The Insulated Church
“Why does your teacher eat with tax collectors and sinners?” But when he heard it, he said, “Those who are well have no need of a physician, but those who are sick.” Matthew 9:11-12
To become a physician, I went to college and then medical school. Once in medical school, I understood that I was a physician-in-training, and that unless something went very wrong, I would one day be a practicing physician. In medical school, the first two years particularly, we spent our time in the classroom and were mostly insulated from actual sick people. Eventually though, we were sent out into the world. No one stayed in school, isolated from the world indefinitely. The goal was always to one day provide medical care for the the sick.
Imagine then, if someone went to medical school but refused to leave. What if this individual just stayed forever, always growing in knowledge, but never actually being useful to anyone?
I’ve done this with church of course. I can vividly remember teaching an adult Sunday School class, knowing the material, without having any experience actually living it. I could recite the doctrine, but I wasn’t following God and I certainly wasn’t sharing his love with the hurting. I lived the insulated church life, well-protected from anyone who might actually need God’s grace.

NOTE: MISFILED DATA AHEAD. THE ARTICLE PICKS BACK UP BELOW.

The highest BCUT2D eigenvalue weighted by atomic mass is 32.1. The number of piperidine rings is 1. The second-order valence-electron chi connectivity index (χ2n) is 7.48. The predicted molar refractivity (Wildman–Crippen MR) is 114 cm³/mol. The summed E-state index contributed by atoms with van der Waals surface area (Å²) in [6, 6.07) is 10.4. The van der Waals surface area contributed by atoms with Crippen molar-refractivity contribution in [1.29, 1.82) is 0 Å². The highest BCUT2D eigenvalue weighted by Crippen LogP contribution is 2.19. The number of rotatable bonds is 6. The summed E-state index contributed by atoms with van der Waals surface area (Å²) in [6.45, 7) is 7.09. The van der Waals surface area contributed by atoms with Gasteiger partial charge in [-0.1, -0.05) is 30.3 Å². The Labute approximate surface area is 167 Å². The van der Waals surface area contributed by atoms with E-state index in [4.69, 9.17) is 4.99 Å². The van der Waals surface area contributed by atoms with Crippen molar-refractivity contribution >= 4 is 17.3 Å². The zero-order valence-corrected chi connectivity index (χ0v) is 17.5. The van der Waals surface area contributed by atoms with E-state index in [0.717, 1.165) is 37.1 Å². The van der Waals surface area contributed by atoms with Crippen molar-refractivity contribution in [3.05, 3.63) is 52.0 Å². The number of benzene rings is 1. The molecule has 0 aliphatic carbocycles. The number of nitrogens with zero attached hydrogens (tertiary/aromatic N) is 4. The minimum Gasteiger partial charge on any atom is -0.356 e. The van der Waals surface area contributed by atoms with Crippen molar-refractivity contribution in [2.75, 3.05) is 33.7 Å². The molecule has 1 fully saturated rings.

This seems to be the condition of the Pharisees in today’s passage. In the story, Jesus had just called Matthew, a lowly tax collector, and was seen mingling with sinners. The religious elite disapproved. If Jesus is so great, why does he spend time with these losers? Jesus, using a medical analogy, explained his purpose: As the great physician, he didn’t come for the healthy, he came for the sick. He didn’t come to help those who couldn’t see they needed it. He came to save those who were desperate for redemption. Jesus came to seek and save the lost.
As Christians, we do need to learn Christ’s teachings, but if we never get past the learning phase, we’re not really following him. If we can’t remember the last time we shared Christ’s love with someone who needs it, we’re doing faith wrong. We’re like that medical student who refuses to leave the safety of school. If we truly follow Christ, we too, must share his love with those around us who are hurting and desperately in need.